Lien subordination is an option. This allows another creditor to, move ahead of the line, and “subordinate” (or make the IRS interest in your property secondary). The IRS will only allow this option, if it’ll help them get paid more or sooner. For example: if you’re trying to refinance your home, the IRS will allow a lender to go above the lien and refinance in exchange for a cut of the proceeds. This process is complicated, though, and professional assistance is always recommended.
How to remove a lien from your credit reports
Once you have the tax lien removed, either through withdrawal or release, it’s time to contact the three credit agencies to make sure they’ve updated your reports.
- Once you have received a Notification of Withdrawal or Release from the IRS, get a copy of your credit report (AnnualCreditReport.com) to find the status of the lien. Often, the bureaus will automatically update the lien on your report with no work on your part.
- If it has not been updated, contact each agency to dispute the lien.
- The agencies will then contact your local courthouse to establish that your information is accurate. Then each agency will alert you on how each dispute turned out, and if the lien was removed or not.
- Experian, in particular, will send instructions with what you should send to verify that the lien was released. With those documents, they should be able to update the status of the lien.
Tax liens can slash your credit score, and will tarnish your credit history for years to come. Ensure that any liens are updated or removed from your credit report as soon as possible.
How to avoid a property tax lien
Pay your taxes in full and on time! File your taxes before the IRS has the time, or the reason, to send an IRS rep out to file a tax lien against you at your local courthouse. The damage a lien could do to your credit report is serious, so it’s best to avoid having one filed in the first place.
Easier said than done, right? Well, there are a few ways you can prevent a tax lien if you can’t pay your taxes on time.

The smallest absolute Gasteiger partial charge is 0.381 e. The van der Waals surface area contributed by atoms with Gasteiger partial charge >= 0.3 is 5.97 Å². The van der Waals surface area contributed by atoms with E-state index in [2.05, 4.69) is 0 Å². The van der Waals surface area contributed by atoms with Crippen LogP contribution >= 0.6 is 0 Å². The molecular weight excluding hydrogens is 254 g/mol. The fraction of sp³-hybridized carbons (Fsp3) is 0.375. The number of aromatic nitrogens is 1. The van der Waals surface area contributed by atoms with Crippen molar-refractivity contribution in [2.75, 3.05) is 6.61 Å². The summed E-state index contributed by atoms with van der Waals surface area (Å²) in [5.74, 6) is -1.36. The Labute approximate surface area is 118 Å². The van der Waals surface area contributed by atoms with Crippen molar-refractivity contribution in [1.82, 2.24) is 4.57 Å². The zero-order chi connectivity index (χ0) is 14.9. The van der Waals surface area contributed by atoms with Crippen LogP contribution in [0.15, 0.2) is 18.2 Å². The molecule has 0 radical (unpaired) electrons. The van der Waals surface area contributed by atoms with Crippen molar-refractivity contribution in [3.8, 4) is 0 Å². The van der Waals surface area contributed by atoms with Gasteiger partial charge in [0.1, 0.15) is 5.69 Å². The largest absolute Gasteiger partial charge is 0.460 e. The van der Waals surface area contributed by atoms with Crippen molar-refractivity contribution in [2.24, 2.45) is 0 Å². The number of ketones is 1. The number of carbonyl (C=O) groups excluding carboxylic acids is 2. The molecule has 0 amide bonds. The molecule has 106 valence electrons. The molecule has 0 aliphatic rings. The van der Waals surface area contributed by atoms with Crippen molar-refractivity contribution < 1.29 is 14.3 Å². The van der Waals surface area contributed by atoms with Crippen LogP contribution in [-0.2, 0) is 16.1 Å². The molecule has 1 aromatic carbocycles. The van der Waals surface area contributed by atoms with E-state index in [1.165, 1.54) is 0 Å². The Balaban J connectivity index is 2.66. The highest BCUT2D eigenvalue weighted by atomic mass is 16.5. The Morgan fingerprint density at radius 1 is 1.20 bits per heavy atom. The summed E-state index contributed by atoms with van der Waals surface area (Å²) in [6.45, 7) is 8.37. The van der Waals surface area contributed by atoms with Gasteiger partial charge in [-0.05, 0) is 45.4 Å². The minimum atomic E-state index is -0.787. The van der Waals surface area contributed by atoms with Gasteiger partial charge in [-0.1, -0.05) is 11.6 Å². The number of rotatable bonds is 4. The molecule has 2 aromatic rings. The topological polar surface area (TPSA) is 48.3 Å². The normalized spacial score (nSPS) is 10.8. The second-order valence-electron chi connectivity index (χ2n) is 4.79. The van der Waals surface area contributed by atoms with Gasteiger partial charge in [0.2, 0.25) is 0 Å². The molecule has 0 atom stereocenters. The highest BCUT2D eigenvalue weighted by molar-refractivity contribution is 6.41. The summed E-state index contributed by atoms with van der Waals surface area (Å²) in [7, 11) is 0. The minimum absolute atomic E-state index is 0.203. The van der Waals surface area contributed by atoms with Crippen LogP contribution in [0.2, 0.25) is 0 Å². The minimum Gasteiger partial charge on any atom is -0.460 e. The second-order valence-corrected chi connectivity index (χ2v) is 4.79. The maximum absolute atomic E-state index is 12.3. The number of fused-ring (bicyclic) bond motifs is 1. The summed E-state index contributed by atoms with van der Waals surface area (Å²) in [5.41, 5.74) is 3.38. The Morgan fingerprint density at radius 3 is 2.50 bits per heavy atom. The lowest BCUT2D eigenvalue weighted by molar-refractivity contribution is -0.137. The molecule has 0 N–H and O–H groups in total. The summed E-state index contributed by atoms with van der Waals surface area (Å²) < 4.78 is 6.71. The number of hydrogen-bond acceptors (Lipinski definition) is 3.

- DO NOT ignore or misplace any notices or letters the IRS sends.
- DO keep track of your tax status, and keep all of your records in a safe, secure place.
- DO respond quickly to any notices, either by phone, mail or fax. Wait too long and the IRS might feel you are trying to avoid paying the debt, and file a lien.
- DO contact the IRS immediately if you believe the tax lien was filed in error.
- DO arrange for an extension if you cannot pay your tax debt by April 15th.
- DO set up an installment agreement with the IRS if you cannot pay the debt in one full payment. If the IRS knows that you have negotiated an installment plan, they will not file a lien against you. If you fail to pay on schedule, you’ll lose your credibility with the IRS and they’ll file a lien against you immediately.
- DO contact a professional tax attorney for tax resolution if you are wary of working directly with the IRS. They can explain your options, your next steps, and help you set up any payment plans or extensions with the IRS. They can also help you file an appeal if a lien was filed erroneously.
If you are currently being levied or your wages are being garnished, then you must take immediate action, the IRS has you in it’s sights, it won’t foget about you. In fact, it will only increase the pressure to collect from you!
Every tax case is different, but EVERY case has a solution. Offer in Compromise and CNC status are two of several programs, that can help settle your tax debt, and not lose your assets. We can help you figure out the best program for your specific situation, click below for a free consultation with a professional that can guide you to the correct solution.